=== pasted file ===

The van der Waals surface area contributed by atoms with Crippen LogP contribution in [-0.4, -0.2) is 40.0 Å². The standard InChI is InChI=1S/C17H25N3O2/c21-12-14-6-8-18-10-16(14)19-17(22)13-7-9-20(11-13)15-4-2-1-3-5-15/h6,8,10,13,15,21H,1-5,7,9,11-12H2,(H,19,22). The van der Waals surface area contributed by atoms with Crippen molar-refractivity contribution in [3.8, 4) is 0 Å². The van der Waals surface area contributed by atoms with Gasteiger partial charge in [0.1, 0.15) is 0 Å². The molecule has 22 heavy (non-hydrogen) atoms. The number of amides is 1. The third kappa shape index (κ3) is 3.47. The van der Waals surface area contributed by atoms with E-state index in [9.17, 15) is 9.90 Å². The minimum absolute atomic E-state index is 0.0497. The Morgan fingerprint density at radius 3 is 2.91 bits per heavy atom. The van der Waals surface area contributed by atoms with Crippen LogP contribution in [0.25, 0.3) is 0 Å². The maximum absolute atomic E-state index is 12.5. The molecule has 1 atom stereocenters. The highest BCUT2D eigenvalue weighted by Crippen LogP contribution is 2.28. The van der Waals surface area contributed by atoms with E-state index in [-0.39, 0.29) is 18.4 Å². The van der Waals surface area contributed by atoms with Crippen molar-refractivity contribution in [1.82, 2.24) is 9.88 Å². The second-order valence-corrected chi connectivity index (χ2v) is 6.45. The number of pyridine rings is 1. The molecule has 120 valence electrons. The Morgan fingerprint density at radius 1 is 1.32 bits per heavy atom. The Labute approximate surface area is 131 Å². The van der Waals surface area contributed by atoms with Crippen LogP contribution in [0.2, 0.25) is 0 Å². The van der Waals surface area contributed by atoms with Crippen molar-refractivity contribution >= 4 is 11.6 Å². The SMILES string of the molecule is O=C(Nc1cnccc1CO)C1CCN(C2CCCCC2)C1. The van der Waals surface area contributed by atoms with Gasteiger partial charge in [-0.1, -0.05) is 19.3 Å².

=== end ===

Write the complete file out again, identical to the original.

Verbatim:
The van der Waals surface area contributed by atoms with Crippen LogP contribution in [-0.4, -0.2) is 40.0 Å². The standard InChI is InChI=1S/C17H25N3O2/c21-12-14-6-8-18-10-16(14)19-17(22)13-7-9-20(11-13)15-4-2-1-3-5-15/h6,8,10,13,15,21H,1-5,7,9,11-12H2,(H,19,22). The van der Waals surface area contributed by atoms with Crippen molar-refractivity contribution in [3.8, 4) is 0 Å². The van der Waals surface area contributed by atoms with Gasteiger partial charge in [0.1, 0.15) is 0 Å². The molecule has 22 heavy (non-hydrogen) atoms. The number of amides is 1. The third kappa shape index (κ3) is 3.47. The van der Waals surface area contributed by atoms with E-state index in [9.17, 15) is 9.90 Å². The minimum absolute atomic E-state index is 0.0497. The Morgan fingerprint density at radius 3 is 2.91 bits per heavy atom. The van der Waals surface area contributed by atoms with Crippen LogP contribution in [0.25, 0.3) is 0 Å². The maximum absolute atomic E-state index is 12.5. The molecule has 1 atom stereocenters. The highest BCUT2D eigenvalue weighted by Crippen LogP contribution is 2.28. The van der Waals surface area contributed by atoms with E-state index in [-0.39, 0.29) is 18.4 Å². The van der Waals surface area contributed by atoms with Crippen molar-refractivity contribution in [1.82, 2.24) is 9.88 Å². The second-order valence-corrected chi connectivity index (χ2v) is 6.45. The number of pyridine rings is 1. The molecule has 120 valence electrons. The Morgan fingerprint density at radius 1 is 1.32 bits per heavy atom. The Labute approximate surface area is 131 Å². The van der Waals surface area contributed by atoms with Crippen LogP contribution in [0.2, 0.25) is 0 Å². The van der Waals surface area contributed by atoms with Crippen molar-refractivity contribution >= 4 is 11.6 Å². The SMILES string of the molecule is O=C(Nc1cnccc1CO)C1CCN(C2CCCCC2)C1. The van der Waals surface area contributed by atoms with Gasteiger partial charge in [-0.1, -0.05) is 19.3 Å².